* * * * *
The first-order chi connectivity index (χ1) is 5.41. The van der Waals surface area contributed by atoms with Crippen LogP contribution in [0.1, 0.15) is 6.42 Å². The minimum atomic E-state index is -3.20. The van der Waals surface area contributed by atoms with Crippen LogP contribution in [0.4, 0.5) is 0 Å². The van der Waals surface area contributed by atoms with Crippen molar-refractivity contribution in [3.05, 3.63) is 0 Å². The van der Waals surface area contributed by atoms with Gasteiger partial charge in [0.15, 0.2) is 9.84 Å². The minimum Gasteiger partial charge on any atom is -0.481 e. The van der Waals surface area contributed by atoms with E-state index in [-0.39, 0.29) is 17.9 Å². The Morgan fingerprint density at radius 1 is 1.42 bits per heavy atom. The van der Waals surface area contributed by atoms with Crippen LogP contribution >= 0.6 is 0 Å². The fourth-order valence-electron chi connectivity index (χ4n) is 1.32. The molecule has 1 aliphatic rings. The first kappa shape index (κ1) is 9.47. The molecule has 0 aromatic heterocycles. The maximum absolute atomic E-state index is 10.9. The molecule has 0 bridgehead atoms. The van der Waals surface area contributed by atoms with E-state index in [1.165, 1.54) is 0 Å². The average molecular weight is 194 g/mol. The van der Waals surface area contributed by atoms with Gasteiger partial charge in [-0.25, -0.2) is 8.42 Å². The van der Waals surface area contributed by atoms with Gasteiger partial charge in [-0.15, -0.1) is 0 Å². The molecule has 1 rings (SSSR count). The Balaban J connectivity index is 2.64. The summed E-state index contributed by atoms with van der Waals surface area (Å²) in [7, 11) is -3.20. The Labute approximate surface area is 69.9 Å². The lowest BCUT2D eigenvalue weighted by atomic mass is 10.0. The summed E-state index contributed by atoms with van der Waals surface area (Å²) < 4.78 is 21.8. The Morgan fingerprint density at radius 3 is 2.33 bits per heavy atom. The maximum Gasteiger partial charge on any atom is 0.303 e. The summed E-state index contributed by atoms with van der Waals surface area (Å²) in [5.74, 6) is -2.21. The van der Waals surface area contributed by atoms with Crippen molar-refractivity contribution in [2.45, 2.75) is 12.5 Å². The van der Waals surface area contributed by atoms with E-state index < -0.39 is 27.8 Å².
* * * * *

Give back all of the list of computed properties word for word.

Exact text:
The first-order chi connectivity index (χ1) is 5.41. The van der Waals surface area contributed by atoms with Crippen LogP contribution in [0.1, 0.15) is 6.42 Å². The minimum atomic E-state index is -3.20. The van der Waals surface area contributed by atoms with Crippen LogP contribution in [0.4, 0.5) is 0 Å². The van der Waals surface area contributed by atoms with Crippen molar-refractivity contribution in [3.05, 3.63) is 0 Å². The van der Waals surface area contributed by atoms with Gasteiger partial charge in [0.15, 0.2) is 9.84 Å². The minimum Gasteiger partial charge on any atom is -0.481 e. The van der Waals surface area contributed by atoms with E-state index in [-0.39, 0.29) is 17.9 Å². The Morgan fingerprint density at radius 1 is 1.42 bits per heavy atom. The van der Waals surface area contributed by atoms with Crippen LogP contribution >= 0.6 is 0 Å². The fourth-order valence-electron chi connectivity index (χ4n) is 1.32. The molecule has 1 aliphatic rings. The first kappa shape index (κ1) is 9.47. The molecule has 0 aromatic heterocycles. The maximum absolute atomic E-state index is 10.9. The molecule has 0 bridgehead atoms. The van der Waals surface area contributed by atoms with E-state index in [1.165, 1.54) is 0 Å². The average molecular weight is 194 g/mol. The van der Waals surface area contributed by atoms with Gasteiger partial charge in [-0.25, -0.2) is 8.42 Å². The van der Waals surface area contributed by atoms with Gasteiger partial charge in [-0.15, -0.1) is 0 Å². The molecule has 1 rings (SSSR count). The Balaban J connectivity index is 2.64. The summed E-state index contributed by atoms with van der Waals surface area (Å²) in [7, 11) is -3.20. The Labute approximate surface area is 69.9 Å². The lowest BCUT2D eigenvalue weighted by atomic mass is 10.0. The summed E-state index contributed by atoms with van der Waals surface area (Å²) < 4.78 is 21.8. The Morgan fingerprint density at radius 3 is 2.33 bits per heavy atom. The maximum Gasteiger partial charge on any atom is 0.303 e. The summed E-state index contributed by atoms with van der Waals surface area (Å²) in [5.74, 6) is -2.21. The van der Waals surface area contributed by atoms with Crippen molar-refractivity contribution in [2.45, 2.75) is 12.5 Å². The van der Waals surface area contributed by atoms with E-state index < -0.39 is 27.8 Å².